12. A bearing assembly according toclaim 2, in which the magnet has a non-uniform magnetic field strength around the periphery of the air gap.

13. A bearing assembly according to claim 2, in which the magnet is a permanent magnet.

14. A bearing assembly according to claim 13, in which the magnet comprises at least one permanent annular magnet having an eccentric bore.

15. A bearing assembly according to claim 14, in which the magent is made from material which is magnetized with non-uniform strength around the periphery.

16. A bearing assembly according to claim 15, in which the dimensions of the magnet vary around the periphery.

17. A bearing assembly according to claim 13, in which the magnet comprises a plurality of permanent annular magnets each having an eccentric bore, the centers of the bores of certain of said magnets being radially displaced from the centers of the bores of other of said magnets.

18. A bearing assembly according to claim 2, in which the magnet is an electromagnet.

19. A bearing assembly according to claim 2, in which the magnet carries eccentrically arranged pole shoes. I

20. A bearing assembly according to claim 2, in which a magnetic short circuit member is arranged on the periphery of the magnet.

21. A bearing assembly according to claim 2, in which the radial bearing means and the magnet are offset relative to each other.

22. A bearing assembly according to claim 1, in which the second magnetic field component vanes uniformly.

23. A bearing assembly according to claim 18, in which the electromagnet is fed with alternating current and is spatially and functionally coupled to coilswhich effect radial stabilization of the desired axis of rotation in the manner of alternating voltage bearings.

24. A bearing assembly according to claim 1, in which the amplitude of the second magnetic field component is smaller than the amplitude of the first magnetic field component so that the magnetic field in the air gap does not change its polarity in the peripheral direction of the air gap.

25. A bearing assembly according to claim 8, in which the desired axis of rotation is displaced relative to the centre of the first magnetic field component in the opposite direction to the effective direction of the transverse force, in which the magnet is a permanent annular magnet, and in which the amplitude of the second magnetic field component is smaller than the amplitude of the first magnetic field component so that the magnetic field does not change to polarity in the peripheral direction of the air gap.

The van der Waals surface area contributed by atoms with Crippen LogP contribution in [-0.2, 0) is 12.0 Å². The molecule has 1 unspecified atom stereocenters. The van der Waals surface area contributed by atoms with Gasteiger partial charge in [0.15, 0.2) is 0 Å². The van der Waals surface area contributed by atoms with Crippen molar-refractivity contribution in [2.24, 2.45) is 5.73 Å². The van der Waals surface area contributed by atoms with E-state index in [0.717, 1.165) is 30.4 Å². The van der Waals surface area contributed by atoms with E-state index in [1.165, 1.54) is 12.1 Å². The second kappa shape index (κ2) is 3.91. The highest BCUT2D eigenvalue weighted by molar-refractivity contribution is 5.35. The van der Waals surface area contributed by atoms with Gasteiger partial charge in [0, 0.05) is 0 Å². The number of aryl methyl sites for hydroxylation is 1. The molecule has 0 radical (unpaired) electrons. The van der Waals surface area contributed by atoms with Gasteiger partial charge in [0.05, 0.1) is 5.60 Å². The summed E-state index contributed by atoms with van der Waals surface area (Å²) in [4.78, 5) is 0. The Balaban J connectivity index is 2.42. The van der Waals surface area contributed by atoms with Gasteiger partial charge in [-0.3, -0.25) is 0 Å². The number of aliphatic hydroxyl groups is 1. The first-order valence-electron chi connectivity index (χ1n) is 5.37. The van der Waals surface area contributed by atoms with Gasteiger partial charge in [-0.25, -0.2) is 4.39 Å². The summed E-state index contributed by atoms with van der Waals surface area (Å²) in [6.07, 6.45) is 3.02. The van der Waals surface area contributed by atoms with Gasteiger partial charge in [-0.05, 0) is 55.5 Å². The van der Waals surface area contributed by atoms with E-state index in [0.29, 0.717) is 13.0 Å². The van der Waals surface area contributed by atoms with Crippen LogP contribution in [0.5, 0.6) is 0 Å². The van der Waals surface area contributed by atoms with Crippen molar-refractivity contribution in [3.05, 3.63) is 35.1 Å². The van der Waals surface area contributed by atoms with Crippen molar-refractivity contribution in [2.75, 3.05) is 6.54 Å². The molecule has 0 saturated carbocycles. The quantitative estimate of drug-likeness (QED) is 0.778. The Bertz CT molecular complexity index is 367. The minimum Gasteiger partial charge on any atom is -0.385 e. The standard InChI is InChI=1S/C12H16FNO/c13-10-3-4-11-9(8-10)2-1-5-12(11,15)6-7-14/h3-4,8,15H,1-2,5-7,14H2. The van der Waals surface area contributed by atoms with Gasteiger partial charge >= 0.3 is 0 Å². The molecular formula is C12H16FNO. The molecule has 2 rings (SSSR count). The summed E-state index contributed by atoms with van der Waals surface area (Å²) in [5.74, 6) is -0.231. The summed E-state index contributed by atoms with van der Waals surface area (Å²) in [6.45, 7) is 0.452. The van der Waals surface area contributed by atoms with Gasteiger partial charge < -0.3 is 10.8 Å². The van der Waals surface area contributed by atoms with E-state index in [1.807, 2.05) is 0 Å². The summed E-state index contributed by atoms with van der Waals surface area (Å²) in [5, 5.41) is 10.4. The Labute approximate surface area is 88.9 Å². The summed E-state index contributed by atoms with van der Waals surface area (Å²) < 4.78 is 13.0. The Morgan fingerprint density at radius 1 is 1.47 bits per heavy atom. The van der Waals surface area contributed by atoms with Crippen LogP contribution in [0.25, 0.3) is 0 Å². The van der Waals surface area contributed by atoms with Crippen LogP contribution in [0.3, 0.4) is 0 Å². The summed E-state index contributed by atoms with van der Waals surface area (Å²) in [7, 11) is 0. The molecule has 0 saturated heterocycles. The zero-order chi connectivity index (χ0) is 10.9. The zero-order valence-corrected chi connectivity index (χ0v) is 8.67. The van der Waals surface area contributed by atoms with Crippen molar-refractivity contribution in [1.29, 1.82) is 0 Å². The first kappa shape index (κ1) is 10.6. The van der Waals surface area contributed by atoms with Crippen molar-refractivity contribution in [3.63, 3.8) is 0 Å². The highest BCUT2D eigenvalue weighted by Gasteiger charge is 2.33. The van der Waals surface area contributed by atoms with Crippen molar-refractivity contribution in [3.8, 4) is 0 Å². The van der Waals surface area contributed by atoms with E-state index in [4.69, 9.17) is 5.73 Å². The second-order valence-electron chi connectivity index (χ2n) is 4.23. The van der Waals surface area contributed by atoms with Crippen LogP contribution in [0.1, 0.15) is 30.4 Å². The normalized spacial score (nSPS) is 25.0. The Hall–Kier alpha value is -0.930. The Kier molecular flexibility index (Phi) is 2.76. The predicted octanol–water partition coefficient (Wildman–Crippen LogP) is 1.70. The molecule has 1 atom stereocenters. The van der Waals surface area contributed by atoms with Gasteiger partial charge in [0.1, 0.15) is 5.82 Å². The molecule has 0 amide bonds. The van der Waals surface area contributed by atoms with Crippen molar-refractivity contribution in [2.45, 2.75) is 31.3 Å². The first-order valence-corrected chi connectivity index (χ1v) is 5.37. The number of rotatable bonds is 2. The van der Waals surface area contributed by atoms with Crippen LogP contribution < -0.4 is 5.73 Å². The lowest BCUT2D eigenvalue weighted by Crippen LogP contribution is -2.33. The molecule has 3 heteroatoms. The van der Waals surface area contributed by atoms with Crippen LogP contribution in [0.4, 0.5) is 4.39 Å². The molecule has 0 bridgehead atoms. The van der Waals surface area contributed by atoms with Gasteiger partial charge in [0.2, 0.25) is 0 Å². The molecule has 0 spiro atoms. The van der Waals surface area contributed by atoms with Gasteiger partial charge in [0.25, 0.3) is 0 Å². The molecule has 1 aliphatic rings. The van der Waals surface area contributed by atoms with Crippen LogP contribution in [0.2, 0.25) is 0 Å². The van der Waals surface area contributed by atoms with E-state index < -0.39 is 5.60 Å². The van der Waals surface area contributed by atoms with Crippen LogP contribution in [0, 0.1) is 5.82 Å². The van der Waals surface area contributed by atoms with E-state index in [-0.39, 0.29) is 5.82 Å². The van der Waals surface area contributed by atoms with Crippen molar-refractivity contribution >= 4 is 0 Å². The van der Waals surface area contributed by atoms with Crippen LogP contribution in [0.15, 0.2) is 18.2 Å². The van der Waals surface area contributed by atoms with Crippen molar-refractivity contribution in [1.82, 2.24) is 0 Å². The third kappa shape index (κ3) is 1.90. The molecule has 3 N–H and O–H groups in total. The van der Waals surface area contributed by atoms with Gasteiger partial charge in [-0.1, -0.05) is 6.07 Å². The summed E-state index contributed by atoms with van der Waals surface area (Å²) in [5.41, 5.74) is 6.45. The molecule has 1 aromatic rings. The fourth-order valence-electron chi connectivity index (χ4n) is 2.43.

26. A bearing assembly according to claim 8, in which the air gap defined between the rotor and the magnet is' of varying thickness, the thickness of the air gap being least at the side of the air gap opposed to the direction in which the transverse force is effective, in which the magnet comprises a permanent annular magnet having an eccentric bore, and in which the dimensions of the magnet vary around the periphery.

27. A bearing assembly according to claim 9, in which the air gap defined between the rotor and the magnet is of varying thickness, the thickness of the air gap being least at the side of the air gap opposed to the direction in which the transverse force .is effective, and

in which the magnet comprisestwo permanent annular' magnets each having an eccentric bore and which can 12- v rying a magnet short circuit member on its periphery.

30. A bearing assembly according to claim 9, in whichthe magnet is an electromagnet fed with alternating current and spatially and functionally coupled to coils which effect radial stabilization of'the desired axis of rotation in the manner of alternating voltage bearings.

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Referenced by
Citing PatentFiling datePublication dateApplicantTitle
US4037886 *Apr 29, 1975Jul 26, 1977Padana AgBearings
US4300807 *Jun 8, 1979Nov 17, 1981Societe Nationale Industrielle AerospatialeMethod and device for balancing rotary bodies with passive radial and active axial magnetic suspension and for orienting their axis of rotation
US4308605 *Feb 12, 1980Dec 29, 1981Ayer Henry EBalance wheel assembly
US4650132 *Feb 24, 1986Mar 17, 1987Rieter Machine Works LimitedMethod of using a controlled magnetic bearing arrangement in a textile winding device and textile winding device for use with spinning machines and equipped with such controlled magnetic bearing arrangement
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Classifications
U.S. Classification310/90.5
International ClassificationF16C32/04, F01D25/16, H02K7/09, F16C39/06
Cooperative ClassificationF16C32/0444, H02K7/09, F16C32/0474
European ClassificationF16C32/04M4R, F16C32/04M4C, H02K7/09